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Chemotherapy drugs for brain tumours

Men and women discussing brain tumours

This page tells you about the chemotherapy drugs used to treat brain tumours. It includes some information about the side effects of the chemotherapy drugs.

 

A quick guide to what's on this page

Chemotherapy drugs for brain tumours

Chemotherapy can work well for some types of brain tumour. Your specialist will decide on the treatment that is right for you. They will take into account the type of tumour you have, and also your age and general health. The drugs most commonly used include temozolomide, procarbazine, carmustine (BCNU), lomustine (CCNU) and vincristine. Sometimes procarbazine, lomustine (CCNU) and vincristine are combined as a treatment called PCV.

Temozolomide, procarbazine and lomustine are all made as capsules or tablets, so you can swallow them. That means you can usually have these treatments at home, as an outpatient. But other drugs are given into the bloodstream as a drip. 

Common side effects

Chemotherapy has some general side effects. These may seem hard to bear at the time. But most of the effects will gradually go away when your treatment ends. The side effects may include a lowered resistance to infection, tiredness and weakness, feeling sick (nausea) and being sick, hair loss or thinning, flu like symptoms, sensitivity to the sun and a reaction to alcohol.

Chemo into the spinal fluid

Some drugs such as methotrexate can be injected into the fluid around the brain and spinal cord. This can help to treat some brain tumours, particularly lymphomas in the brain or spinal cord. This type of treatment can cause headaches, sickness, and a high temperature (fever).

Chemotherapy for children with brain tumours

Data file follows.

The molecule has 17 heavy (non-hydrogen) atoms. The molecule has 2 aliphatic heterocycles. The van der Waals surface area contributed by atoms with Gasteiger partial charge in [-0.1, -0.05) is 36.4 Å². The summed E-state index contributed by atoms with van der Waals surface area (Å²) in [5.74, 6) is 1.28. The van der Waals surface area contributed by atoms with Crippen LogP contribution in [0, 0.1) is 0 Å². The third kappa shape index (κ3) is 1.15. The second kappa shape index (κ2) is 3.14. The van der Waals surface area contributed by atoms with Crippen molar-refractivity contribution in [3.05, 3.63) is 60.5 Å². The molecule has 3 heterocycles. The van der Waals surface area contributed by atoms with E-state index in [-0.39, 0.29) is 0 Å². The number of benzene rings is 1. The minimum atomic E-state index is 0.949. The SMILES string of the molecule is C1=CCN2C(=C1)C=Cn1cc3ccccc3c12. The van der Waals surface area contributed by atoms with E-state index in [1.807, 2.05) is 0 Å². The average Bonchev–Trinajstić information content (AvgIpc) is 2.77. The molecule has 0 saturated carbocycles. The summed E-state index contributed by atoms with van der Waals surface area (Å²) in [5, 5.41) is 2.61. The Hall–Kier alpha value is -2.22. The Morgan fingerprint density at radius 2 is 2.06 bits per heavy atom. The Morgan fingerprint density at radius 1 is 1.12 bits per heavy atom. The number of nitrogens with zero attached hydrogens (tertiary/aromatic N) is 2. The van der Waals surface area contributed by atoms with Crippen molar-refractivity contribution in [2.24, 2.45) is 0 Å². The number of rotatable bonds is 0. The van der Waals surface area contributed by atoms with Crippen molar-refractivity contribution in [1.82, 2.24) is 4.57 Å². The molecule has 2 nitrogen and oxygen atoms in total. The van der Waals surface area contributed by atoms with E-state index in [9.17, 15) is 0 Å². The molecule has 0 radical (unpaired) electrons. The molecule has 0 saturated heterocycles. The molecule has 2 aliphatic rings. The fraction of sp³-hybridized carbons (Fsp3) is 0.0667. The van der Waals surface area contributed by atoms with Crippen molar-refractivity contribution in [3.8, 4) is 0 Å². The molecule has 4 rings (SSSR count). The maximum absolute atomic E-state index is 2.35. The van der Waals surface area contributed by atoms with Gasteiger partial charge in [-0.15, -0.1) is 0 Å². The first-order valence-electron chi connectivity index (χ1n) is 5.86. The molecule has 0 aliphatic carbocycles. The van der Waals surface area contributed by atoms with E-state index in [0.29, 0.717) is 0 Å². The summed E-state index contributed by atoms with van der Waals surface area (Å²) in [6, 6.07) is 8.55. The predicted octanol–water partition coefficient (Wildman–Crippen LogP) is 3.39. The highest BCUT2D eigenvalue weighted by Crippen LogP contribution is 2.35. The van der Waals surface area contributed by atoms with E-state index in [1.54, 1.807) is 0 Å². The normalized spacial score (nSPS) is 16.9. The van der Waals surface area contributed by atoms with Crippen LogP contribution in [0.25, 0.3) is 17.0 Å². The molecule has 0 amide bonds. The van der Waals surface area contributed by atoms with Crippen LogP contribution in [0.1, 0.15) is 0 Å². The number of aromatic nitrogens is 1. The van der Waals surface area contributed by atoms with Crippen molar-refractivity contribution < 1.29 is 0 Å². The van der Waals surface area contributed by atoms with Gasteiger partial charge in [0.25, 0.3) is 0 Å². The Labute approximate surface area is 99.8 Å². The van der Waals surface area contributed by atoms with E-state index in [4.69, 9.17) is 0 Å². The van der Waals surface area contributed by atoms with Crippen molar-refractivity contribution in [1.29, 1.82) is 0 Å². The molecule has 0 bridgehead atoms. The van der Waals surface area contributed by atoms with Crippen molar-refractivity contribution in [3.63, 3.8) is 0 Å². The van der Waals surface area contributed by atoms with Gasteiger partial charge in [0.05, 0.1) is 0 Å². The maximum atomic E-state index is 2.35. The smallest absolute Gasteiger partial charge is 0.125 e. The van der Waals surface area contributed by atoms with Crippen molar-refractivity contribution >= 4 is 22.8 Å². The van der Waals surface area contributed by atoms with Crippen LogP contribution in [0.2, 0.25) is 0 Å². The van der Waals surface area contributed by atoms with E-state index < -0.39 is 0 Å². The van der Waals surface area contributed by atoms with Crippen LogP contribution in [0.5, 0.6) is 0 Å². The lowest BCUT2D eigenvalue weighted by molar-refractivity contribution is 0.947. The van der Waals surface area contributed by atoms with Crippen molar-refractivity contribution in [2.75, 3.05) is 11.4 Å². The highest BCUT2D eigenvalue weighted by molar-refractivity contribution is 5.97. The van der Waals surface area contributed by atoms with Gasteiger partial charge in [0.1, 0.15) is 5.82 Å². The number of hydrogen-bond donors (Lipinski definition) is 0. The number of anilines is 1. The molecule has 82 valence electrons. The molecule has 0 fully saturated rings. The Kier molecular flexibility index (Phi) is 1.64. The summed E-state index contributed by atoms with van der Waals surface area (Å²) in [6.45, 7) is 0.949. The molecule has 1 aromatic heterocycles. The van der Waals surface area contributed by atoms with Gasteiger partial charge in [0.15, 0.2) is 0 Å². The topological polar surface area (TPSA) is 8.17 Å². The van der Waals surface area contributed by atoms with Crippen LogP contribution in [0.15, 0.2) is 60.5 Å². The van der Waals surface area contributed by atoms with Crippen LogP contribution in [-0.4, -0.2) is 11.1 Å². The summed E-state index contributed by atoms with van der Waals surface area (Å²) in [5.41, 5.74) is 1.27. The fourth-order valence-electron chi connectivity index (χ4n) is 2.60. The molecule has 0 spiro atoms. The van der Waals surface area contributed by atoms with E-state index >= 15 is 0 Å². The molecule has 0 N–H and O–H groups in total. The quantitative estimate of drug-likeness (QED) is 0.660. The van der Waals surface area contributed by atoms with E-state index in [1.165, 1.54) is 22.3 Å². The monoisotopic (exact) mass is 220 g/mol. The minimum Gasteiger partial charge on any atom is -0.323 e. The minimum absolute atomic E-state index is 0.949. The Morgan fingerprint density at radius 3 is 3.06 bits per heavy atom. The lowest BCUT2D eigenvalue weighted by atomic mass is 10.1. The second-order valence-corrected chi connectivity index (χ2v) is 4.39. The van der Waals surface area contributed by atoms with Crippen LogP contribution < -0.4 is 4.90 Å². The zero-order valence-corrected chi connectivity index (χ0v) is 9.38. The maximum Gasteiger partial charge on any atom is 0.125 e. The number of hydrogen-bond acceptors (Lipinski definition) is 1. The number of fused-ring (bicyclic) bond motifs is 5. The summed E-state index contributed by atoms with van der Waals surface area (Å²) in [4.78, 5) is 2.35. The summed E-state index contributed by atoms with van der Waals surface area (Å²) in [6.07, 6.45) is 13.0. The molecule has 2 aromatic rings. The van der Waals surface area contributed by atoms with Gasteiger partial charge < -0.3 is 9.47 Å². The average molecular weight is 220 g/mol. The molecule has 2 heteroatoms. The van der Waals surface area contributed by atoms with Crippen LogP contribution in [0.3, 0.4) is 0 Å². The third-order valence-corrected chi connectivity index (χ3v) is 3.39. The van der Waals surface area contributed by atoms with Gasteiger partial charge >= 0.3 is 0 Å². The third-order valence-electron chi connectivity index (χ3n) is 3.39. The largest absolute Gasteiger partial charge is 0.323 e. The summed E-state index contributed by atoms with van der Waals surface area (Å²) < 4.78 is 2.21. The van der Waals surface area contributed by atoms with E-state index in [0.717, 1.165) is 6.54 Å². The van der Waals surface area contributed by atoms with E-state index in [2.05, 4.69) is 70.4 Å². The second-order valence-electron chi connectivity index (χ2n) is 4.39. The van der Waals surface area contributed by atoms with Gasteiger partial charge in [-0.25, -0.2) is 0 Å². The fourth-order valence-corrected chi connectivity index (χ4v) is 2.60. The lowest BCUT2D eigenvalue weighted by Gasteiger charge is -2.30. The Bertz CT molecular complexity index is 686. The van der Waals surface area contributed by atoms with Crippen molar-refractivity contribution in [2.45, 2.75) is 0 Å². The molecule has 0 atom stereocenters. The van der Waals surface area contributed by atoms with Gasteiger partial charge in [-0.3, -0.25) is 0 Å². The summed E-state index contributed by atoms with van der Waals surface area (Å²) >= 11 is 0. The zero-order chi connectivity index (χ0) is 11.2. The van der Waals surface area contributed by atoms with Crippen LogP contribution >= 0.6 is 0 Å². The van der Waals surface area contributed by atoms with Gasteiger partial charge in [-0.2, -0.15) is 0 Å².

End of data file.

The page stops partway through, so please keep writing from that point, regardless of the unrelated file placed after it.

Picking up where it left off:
Young children with primitive neuroectodermal tumours, ependymomas or some types of glioma may have chemotherapy instead of radiotherapy. This is so that they do not have to have radiotherapy at a very young age. Your child's specialist will decide the exact treatment, but the drugs used can include cyclophosphamide, vincristine, cisplatin, etoposide, carboplatin, or high dose methotrexate. 

 

CR PDF Icon You can view and print the quick guides for all the pages in the Treating brain tumours section.

 

 

Chemotherapy drugs for brain tumours

Chemotherapy can work well for some types of brain tumour. Your specialist will decide on the treatment that is right for you. They will take into account the type of tumour you have, and also your age and general health. The drugs most commonly used include

You can click on the names of the drugs to go to detailed information about them and their side effects.

Temozolomide, procarbazine and lomustine are all made as capsules or tablets, so you can swallow them. That means you can usually have these treatments at home, as an outpatient.

Sometimes procarbazine, lomustine (CCNU) and vincristine are combined as a treatment called PCV.

Other drugs that may be used include

 

Common side effects

Chemotherapy has some general side effects, including those below. Side effects may seem hard to bear at the time. But most of the effects will gradually go away when your treatment ends. You can find detailed information on coping with the side effects of chemotherapy in our section about cancer drug side effects.

Lowered resistance to infection

If you develop a temperature above 38°C or think you have an infection, it is very important to contact the hospital immediately. You may need urgent treatment with antibiotics. Your doctor or chemotherapy nurse will give you an emergency number to phone if you need to. There is detailed information about the effect of chemotherapy on your blood cells in the main chemotherapy section.